Checking my Privilege and Changing Myself

We can do this the easy way, or the hard way…”

A huge part of the Christian life is self-reflection. It is baked into the very core of the beliefs I hold; by choosing to be baptised I acknowledged that I am a person in need of changing and that would require a lifetime of examining myself and my actions. Christianity is realising you are broken, but by Gods grace we can be better.

As such, I try to keep myself in check, particularly by trying to be empathetic to someone else’s situation. This is tricky and I often fail at doing so (more on that later), but in the whole I want to try and improve myself. Understanding how others see the world and themselves is a very useful tool to have when dealing with the world and other people. And that’s also understanding how they see me also. When someone looks at me, what do they see?

Privilege

Privilege has become a buzzword in the 21st century, particularly in the past decade. When people talk about privilege, they talk about the advantages you have as a person that help you get further in life. Basically, I got the privilege jackpot; I am a white cis-het middle class male, born into one of the most prosperous nations on Earth. I think a misunderstanding of the conversation around privilege is that privilege automatically makes life easier, and people who do not wish to reflect on their privilege will often point to the existence of poor white people relative to rich black people to “prove” that privilege does not exist. But this is a severe misrepresentation of what privilege means. Having certain privileges does not mean your life would be easy, it just means someone in your position but didn’t look like you would have an even harder time being successful.

I am very much aware that I have been blessed with amazing privilege. It is a shame the things listed in the previous paragraph do give me advantages over others, because the world is a messed up place. I therefore try and be conscious in my interactions that I do have certain power within conversations over others and therefore try and mitigate that. I read the tweets and articles written by women, PoCs and LGBTQ people to try and broaden my perspective and make it less likely that I will make a faux pas.

Buuuuuut that doesn’t always happen.

Learning a Lesson

Life has a habit of trying to teach you things.

Depending on who you are, life can give you easy or hard lessons. I try and maximise my opportunity for receiving easy lessons as opposed to hard ones. for example, I like to read books to learn how others coped with things that might be useful to me. But sometimes life serves you up a lesson that swings in like a fist wrapped in barbed wire. My breakup last year was one of those times; I learned that my unresolved trauma had damaged my relationship and that some of my other more minor flaws (but flaws nevertheless) also contributed to its end. I have thus far done a poor job in addressing these, but I know that I need to work through some stuff in order to move on. But today was another time where I was punched by a life lesson.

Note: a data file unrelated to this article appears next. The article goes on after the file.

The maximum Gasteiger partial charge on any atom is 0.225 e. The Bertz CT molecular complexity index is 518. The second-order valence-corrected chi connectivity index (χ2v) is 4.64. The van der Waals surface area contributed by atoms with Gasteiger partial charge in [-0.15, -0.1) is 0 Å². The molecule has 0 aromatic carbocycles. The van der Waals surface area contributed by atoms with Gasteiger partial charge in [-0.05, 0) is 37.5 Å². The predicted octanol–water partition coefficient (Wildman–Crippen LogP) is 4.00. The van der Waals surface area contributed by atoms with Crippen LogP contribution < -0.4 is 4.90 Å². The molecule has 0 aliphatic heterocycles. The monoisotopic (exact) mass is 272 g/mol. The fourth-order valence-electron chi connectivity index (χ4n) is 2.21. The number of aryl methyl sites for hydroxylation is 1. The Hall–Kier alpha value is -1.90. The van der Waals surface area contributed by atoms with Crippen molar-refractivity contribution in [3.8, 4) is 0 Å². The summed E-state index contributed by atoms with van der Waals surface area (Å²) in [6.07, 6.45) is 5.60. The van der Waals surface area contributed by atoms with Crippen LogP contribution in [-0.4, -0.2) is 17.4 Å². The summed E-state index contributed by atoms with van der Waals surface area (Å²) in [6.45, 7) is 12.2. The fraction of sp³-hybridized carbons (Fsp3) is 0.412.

Although I try to be aware of my privileges that I listed above, I had a blind spot towards quite an important one; my physical ability. It speaks to a lot about society and the circles that I travel in that I don’t actually know anyone closely who is themselves disabled. I am only dimly aware of issues surrounding disability.

So I was waiting by my staff lift today when a student walked up to the lift, put her card against the reader (I didn’t see if it went green) and tried to get in the lift with me. I told her it was a lift for staff members only, and she very quickly said she was disabled. Now, disabled students have card access to the staff lift, but often students without disability will try and blag their way into using it.

This is where I made my big mistake. I looked at the girl. She was not in a chair or using a stick, so I wrongfully assumed she wasn’t disabled. I asked her “are you disabled?” And she replied back “I am legally registered blind, and the fact you asked me that is bang out of order.” I mumbled an apology and she got out on the next floor. Her friend complained at the desk later on when I was there and I admitted my mistake and that I was sorry I ever made it. I also said if the girl wanted to hear it directly from me I would be willing to give her one.

So life really taught me a lesson today. I shouldn’t assume that people without visible signs are not disabled. I need to remember that I have more privileges than I am aware of and I need to fundamentally shift my perspective by bringing in the views of disabled activists to better understand how I can be better. For a while I have been reading the tweets of Sharon Dingle, a Christian author who is herself disabled and who has also adopted children who are disabled. Her tweets are funny, heartbreaking and informative, but I realise I need to pay more attention to her tweets about her experience with disability.

My life is full of mistakes. I stumble down this road, constantly tripping over my own wrongdoing and bad decisions. I know that when the Kingdom comes, I will be changed for the better permanently, but here and now, with Jesus’ help, I need to learn to be better, for the sake of myself and those who I meet along the way

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